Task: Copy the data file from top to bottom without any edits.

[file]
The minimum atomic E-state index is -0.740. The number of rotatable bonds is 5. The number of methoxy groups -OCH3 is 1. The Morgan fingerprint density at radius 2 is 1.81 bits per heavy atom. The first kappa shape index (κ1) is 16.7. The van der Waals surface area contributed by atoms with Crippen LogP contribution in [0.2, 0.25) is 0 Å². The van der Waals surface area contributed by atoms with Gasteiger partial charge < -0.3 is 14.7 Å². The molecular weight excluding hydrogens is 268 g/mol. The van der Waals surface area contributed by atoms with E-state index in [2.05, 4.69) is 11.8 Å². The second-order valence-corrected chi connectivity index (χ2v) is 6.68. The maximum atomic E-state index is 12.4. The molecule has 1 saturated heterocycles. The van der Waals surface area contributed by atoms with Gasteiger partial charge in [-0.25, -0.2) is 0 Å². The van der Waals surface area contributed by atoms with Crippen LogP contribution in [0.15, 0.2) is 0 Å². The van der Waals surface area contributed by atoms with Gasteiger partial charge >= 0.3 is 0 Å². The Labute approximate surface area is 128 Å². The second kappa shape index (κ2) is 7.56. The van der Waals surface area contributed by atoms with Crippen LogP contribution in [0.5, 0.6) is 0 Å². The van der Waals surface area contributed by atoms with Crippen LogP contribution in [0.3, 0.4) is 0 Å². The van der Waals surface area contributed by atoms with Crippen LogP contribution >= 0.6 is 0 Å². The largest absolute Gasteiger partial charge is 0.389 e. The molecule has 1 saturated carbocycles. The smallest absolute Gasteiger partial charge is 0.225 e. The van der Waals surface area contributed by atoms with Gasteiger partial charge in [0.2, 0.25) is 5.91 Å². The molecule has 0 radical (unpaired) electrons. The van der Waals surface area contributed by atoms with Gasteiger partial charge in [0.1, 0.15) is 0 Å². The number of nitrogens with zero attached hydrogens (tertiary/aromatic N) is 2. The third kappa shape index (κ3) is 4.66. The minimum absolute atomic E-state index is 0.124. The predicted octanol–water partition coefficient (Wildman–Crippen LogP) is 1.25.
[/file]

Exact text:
The minimum atomic E-state index is -0.740. The number of rotatable bonds is 5. The number of methoxy groups -OCH3 is 1. The Morgan fingerprint density at radius 2 is 1.81 bits per heavy atom. The first kappa shape index (κ1) is 16.7. The van der Waals surface area contributed by atoms with Crippen LogP contribution in [0.2, 0.25) is 0 Å². The van der Waals surface area contributed by atoms with Gasteiger partial charge < -0.3 is 14.7 Å². The molecular weight excluding hydrogens is 268 g/mol. The van der Waals surface area contributed by atoms with E-state index in [2.05, 4.69) is 11.8 Å². The second-order valence-corrected chi connectivity index (χ2v) is 6.68. The maximum atomic E-state index is 12.4. The molecule has 1 saturated heterocycles. The van der Waals surface area contributed by atoms with Gasteiger partial charge in [-0.25, -0.2) is 0 Å². The van der Waals surface area contributed by atoms with Crippen LogP contribution in [0.15, 0.2) is 0 Å². The van der Waals surface area contributed by atoms with Gasteiger partial charge >= 0.3 is 0 Å². The Labute approximate surface area is 128 Å². The second kappa shape index (κ2) is 7.56. The van der Waals surface area contributed by atoms with Crippen LogP contribution in [0.5, 0.6) is 0 Å². The van der Waals surface area contributed by atoms with Crippen LogP contribution in [0.3, 0.4) is 0 Å². The van der Waals surface area contributed by atoms with Crippen LogP contribution >= 0.6 is 0 Å². The largest absolute Gasteiger partial charge is 0.389 e. The molecule has 1 saturated carbocycles. The smallest absolute Gasteiger partial charge is 0.225 e. The van der Waals surface area contributed by atoms with Gasteiger partial charge in [0.2, 0.25) is 5.91 Å². The molecule has 0 radical (unpaired) electrons. The van der Waals surface area contributed by atoms with Gasteiger partial charge in [0.1, 0.15) is 0 Å². The number of nitrogens with zero attached hydrogens (tertiary/aromatic N) is 2. The third kappa shape index (κ3) is 4.66. The minimum absolute atomic E-state index is 0.124. The predicted octanol–water partition coefficient (Wildman–Crippen LogP) is 1.25.